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Social media can be a good friend or your enemy

Be careful what you write on social media, because once it's out there, you can't take it back.

Social media not only bridge the gap between the voices of unsung people and influential people like celebrities but it also helps to amplify voices quickly.

Over the past week, there have been a number of examples of this. The first example was a controversial tweet by Takorn Tantasith (@TakornNBTC), secretary-general of the National Broadcasting and Telecommunications Commission. He tweeted that the agency had approved Apple's application to distribute two iPhone 6 models in Thailand. His tweet immediately got plenty of attention, not only in Thailand but from English-language online media such as MacRumors, Apple Insider, and Patently Apple.

His tweet was a hot topic among the tech-savvy in Thailand. Many people posted comments on @TakornNBTC that his tweet might result in Apple shunning the Thai market because he had leaked secret commercial information.

The mainstream media also reported on this. Many organisations attempted to get a comment from mobile operators but were unsuccessful.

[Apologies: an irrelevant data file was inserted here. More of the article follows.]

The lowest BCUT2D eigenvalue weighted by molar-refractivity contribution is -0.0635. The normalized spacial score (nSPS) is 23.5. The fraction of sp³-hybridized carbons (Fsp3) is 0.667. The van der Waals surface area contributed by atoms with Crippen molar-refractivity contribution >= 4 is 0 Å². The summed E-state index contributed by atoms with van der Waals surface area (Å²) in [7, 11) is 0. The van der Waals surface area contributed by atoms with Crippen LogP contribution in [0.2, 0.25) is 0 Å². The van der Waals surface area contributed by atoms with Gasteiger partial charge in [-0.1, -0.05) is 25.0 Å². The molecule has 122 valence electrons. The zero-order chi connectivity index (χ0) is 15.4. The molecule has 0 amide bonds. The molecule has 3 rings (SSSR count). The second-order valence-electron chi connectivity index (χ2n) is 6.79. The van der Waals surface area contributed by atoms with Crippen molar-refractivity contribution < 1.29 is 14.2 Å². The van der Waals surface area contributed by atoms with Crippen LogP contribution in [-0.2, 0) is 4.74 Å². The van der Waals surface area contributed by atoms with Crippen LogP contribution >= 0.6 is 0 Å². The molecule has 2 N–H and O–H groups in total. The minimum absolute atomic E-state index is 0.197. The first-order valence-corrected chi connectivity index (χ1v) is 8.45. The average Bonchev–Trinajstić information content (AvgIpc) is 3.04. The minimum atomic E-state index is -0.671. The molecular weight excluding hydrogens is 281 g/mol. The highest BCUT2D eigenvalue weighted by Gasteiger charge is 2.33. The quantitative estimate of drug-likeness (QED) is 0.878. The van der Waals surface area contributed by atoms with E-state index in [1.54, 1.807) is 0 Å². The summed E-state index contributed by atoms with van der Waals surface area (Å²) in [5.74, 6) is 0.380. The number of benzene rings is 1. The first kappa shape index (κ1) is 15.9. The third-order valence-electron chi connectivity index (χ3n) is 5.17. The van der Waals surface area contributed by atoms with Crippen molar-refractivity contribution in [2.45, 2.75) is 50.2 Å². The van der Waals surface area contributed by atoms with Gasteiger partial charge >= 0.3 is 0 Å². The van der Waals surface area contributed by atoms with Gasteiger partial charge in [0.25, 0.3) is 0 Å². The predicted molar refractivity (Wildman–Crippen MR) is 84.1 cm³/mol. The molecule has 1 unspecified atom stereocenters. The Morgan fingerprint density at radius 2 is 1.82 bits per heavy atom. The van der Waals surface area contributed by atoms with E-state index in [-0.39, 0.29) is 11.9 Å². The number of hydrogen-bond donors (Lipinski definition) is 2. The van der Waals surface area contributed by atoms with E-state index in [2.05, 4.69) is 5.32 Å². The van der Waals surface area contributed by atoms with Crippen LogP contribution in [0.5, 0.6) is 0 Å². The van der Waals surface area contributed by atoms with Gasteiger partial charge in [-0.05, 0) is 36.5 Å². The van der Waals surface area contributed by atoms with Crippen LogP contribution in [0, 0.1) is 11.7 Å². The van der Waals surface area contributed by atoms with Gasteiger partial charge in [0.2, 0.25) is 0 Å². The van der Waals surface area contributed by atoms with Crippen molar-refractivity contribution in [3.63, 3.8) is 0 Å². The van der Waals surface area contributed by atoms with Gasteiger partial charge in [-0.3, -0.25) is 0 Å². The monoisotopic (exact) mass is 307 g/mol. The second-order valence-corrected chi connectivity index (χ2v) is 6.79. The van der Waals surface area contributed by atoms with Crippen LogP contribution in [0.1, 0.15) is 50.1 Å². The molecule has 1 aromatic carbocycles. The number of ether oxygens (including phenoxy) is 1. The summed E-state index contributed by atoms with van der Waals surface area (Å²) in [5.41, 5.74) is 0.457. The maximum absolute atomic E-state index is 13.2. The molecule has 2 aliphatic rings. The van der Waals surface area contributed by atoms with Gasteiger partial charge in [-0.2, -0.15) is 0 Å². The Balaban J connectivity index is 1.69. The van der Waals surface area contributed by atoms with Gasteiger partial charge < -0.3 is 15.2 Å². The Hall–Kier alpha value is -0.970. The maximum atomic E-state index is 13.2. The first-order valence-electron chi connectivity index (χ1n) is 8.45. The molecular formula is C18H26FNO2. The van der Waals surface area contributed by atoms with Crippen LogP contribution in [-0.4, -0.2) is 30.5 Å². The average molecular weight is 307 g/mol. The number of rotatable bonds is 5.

Takorn held a press conference to insist that his tweet was in line with the regulator's responsibility to keep the public informed as part of its consumer-protection role. He claimed the tweet did not amount to divulging Apple's trade information to the public.

The second example shows how social media help amplify normal people's voices when complaining to the public.

Facebook users shared a photo of someone's bill after being charged a whopping Bt3,820 for nine menu items such as som tam and grilled squid from a beach restaurant in Hua Hin.

The post spread over social media and was eventually picked up by the mainstream media. It led the National Council for Peace and Order to order the governor of Prachuap Khiri Khan province to clean up Hua Hin Beach, including the demolition of shops.

A post of an unfair food charge could result in shops along the beach charging tourists fairly.

It is not only unsung people who use social media to amplify their voice. Public figures can do the same.

A Facebook post by TV journalist Nattha Komolvadhin detailed her dismay over what she regarded as the poor parking service at the Central Embassy shopping mall in Bangkok.

Only four hours after her post, Nattha posted that the manager who oversees parking at the mall had responded by saying the venue did not favour the drivers of expensive cars. The story was immediately picked up by the mainstream media.

These cases show us the power of social media - how you can optimise their use to serve an objective efficiently, and how sometimes what you write can come back to bite you.


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